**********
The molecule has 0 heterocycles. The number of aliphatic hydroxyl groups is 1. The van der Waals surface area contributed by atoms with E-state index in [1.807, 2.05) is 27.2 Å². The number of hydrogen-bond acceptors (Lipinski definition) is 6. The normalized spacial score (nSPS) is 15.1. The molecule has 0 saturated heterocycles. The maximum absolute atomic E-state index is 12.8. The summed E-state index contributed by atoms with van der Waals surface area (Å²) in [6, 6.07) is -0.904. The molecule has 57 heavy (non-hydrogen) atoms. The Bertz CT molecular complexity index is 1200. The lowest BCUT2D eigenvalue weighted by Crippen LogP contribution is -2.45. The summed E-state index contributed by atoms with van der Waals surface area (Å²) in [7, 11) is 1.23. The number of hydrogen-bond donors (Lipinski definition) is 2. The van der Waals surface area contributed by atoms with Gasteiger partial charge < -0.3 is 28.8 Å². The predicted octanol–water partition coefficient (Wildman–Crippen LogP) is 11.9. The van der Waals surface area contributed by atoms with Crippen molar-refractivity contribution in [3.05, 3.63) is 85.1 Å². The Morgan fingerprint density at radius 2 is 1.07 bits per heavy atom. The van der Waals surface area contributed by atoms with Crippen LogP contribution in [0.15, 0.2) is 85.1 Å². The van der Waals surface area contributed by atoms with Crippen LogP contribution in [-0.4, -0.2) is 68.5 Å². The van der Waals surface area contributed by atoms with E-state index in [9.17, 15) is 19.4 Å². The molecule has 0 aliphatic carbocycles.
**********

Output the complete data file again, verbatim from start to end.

The molecule has 0 heterocycles. The number of aliphatic hydroxyl groups is 1. The van der Waals surface area contributed by atoms with E-state index in [1.807, 2.05) is 27.2 Å². The number of hydrogen-bond acceptors (Lipinski definition) is 6. The normalized spacial score (nSPS) is 15.1. The molecule has 0 saturated heterocycles. The maximum absolute atomic E-state index is 12.8. The summed E-state index contributed by atoms with van der Waals surface area (Å²) in [6, 6.07) is -0.904. The molecule has 57 heavy (non-hydrogen) atoms. The Bertz CT molecular complexity index is 1200. The lowest BCUT2D eigenvalue weighted by Crippen LogP contribution is -2.45. The summed E-state index contributed by atoms with van der Waals surface area (Å²) in [7, 11) is 1.23. The number of hydrogen-bond donors (Lipinski definition) is 2. The van der Waals surface area contributed by atoms with Gasteiger partial charge < -0.3 is 28.8 Å². The predicted octanol–water partition coefficient (Wildman–Crippen LogP) is 11.9. The van der Waals surface area contributed by atoms with Crippen molar-refractivity contribution in [3.05, 3.63) is 85.1 Å². The Morgan fingerprint density at radius 2 is 1.07 bits per heavy atom. The van der Waals surface area contributed by atoms with Crippen LogP contribution in [0.15, 0.2) is 85.1 Å². The van der Waals surface area contributed by atoms with Crippen LogP contribution in [-0.4, -0.2) is 68.5 Å². The van der Waals surface area contributed by atoms with E-state index in [9.17, 15) is 19.4 Å². The molecule has 0 aliphatic carbocycles.